Rafael Nadal's comeback from injury this season has been nothing short of remarkable.
His stunning renaissance was fittingly underlined with victory over World No 1 Novak Djokovic in the US Open final at Flushing Meadows on Monday in a match of breath-taking quality and intensity.
Perhaps as telling as the win itself was the fact it came on a surface that had seemingly threatened Nadal's very career.
During his enforced hiatus from the sport to tackle acute tendinitis in his knees, there were whispers that Nadal might have to forgo or certainly curtail his hard-court endeavours in order to prolong his playing days.
Such fears now appear unfounded with Nadal producing an irresistible mix of physicality and flair in New York to re-establish himself as the man to beat in the men's game.
His coronation should be confirmed in the weeks ahead if, as expected, he usurps Djokovic at the top of the rankings, but there is now another, more compelling landmark on the horizon.
Nadal's US Open success was the 13th grand slam title of his career and - with his health issues seemingly resolved, at least for the time being - talk has inevitably turned to chasing down Roger Federer's all-time mark of 17.
At 27, injury problems aside, the Mallorcan would appear well-placed to overtake his Swiss rival, especially given his dominance at Roland Garros.
But raising the bar now seems the norm at the very top of the men's game and Djokovic, Murray (both lest we forget grand slam winners this season) and Federer will all ensure that record will take a lot of beating if indeed it does fall.
We assess the game's 'Big Four' and ask what the future could hold.
Perhaps the first question to ask is whether the game now has a 'Big Three' rather than a 'Big Four'? For so long things seemed effortless for the Swiss trailblazer, or at least he made them appear effortless with a style utterly beguiling in its gracefulness. But where once his sheer artistry was the equal of his rivals, it would now appear that Federer does not have the physical weapons to compete with Nadal, Djokovic or Murray. At 32, Federer's advancing years are finally looking a factor and one must question whether there remains the desire, motivation or physical capability to undertake the kind of uncompromising conditioning changes that have seen his adversaries take their games to new levels, especially with a young family growing up around him. In his pomp, Federer reached 18 of 19 grand slam finals between 2005-2010 as he eclipsed Pete Sampras as the greatest the game had ever seen. But he has managed just two in his last 15 major appearances and, with a current world ranking of seven to complicate his passage at future tournaments, it would now take a leap of faith to see him adding to his tally of 17 slams. There seems little doubt Federer will be back next season to at least try and silence the doubters, but could 2014 in fact prove his swansong?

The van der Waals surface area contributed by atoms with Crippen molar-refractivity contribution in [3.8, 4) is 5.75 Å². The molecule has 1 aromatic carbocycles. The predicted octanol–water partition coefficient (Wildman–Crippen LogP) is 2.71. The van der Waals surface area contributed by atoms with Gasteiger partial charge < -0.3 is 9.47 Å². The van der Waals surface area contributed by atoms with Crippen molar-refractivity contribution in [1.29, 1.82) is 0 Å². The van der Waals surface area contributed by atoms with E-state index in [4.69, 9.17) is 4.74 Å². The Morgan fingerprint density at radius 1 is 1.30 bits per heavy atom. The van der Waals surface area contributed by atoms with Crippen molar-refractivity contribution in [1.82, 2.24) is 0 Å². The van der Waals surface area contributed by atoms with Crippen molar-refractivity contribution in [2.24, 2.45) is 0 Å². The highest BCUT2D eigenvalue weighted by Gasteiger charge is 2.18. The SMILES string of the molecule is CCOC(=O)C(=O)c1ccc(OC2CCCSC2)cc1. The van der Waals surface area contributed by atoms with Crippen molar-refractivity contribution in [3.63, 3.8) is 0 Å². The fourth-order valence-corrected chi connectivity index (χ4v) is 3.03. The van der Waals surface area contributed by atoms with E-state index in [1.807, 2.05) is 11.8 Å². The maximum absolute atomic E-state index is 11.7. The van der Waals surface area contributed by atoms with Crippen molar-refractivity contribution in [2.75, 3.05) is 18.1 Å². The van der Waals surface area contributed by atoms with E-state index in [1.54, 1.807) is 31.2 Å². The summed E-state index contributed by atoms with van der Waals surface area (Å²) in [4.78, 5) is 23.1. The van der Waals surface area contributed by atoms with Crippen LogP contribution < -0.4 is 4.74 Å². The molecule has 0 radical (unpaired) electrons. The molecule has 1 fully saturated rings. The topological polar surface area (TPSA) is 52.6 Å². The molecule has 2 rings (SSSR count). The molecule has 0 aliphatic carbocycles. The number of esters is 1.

It is easy to read too much into a single defeat, especially in a sport where just four tournaments so dominate the landscape. Following his victory at Wimbledon talk was rife that Murray could go on to finish the year as World No 1 and hopes were high of a successful defence in New York. Indeed, it was Nadal and Djokovic who had questions to answer after SW19. But fast forward two months and it would now seem Murray has it all to prove again after defeat to an inspired Stanislas Wawrinka. In truth, Murray has had a fantastic year, his exploits at Wimbledon were career-defining and, given they represented the accomplishment of a lifetime's ambition as the Scot himself admitted, it should not be surprising he subsequently found it hard to maintain momentum. The physical and emotional toll of that success should not be underestimated. If there is one thing Murray has demonstrated in recent years, though, it is the appetite to put the work in to achieve his goals. With coach Ivan Lendl in his corner, Murray will reassess and work out what now needs to be done. His physical level is not in question, if one were looking to highlight areas of improvement for the Scot then the second serve would perhaps be the most obvious, along with his continued poor performance on clay. But it could be that most important of all will be the chance to readjust his targets and refocus following a year which has seen him write his name into British sporting folklore.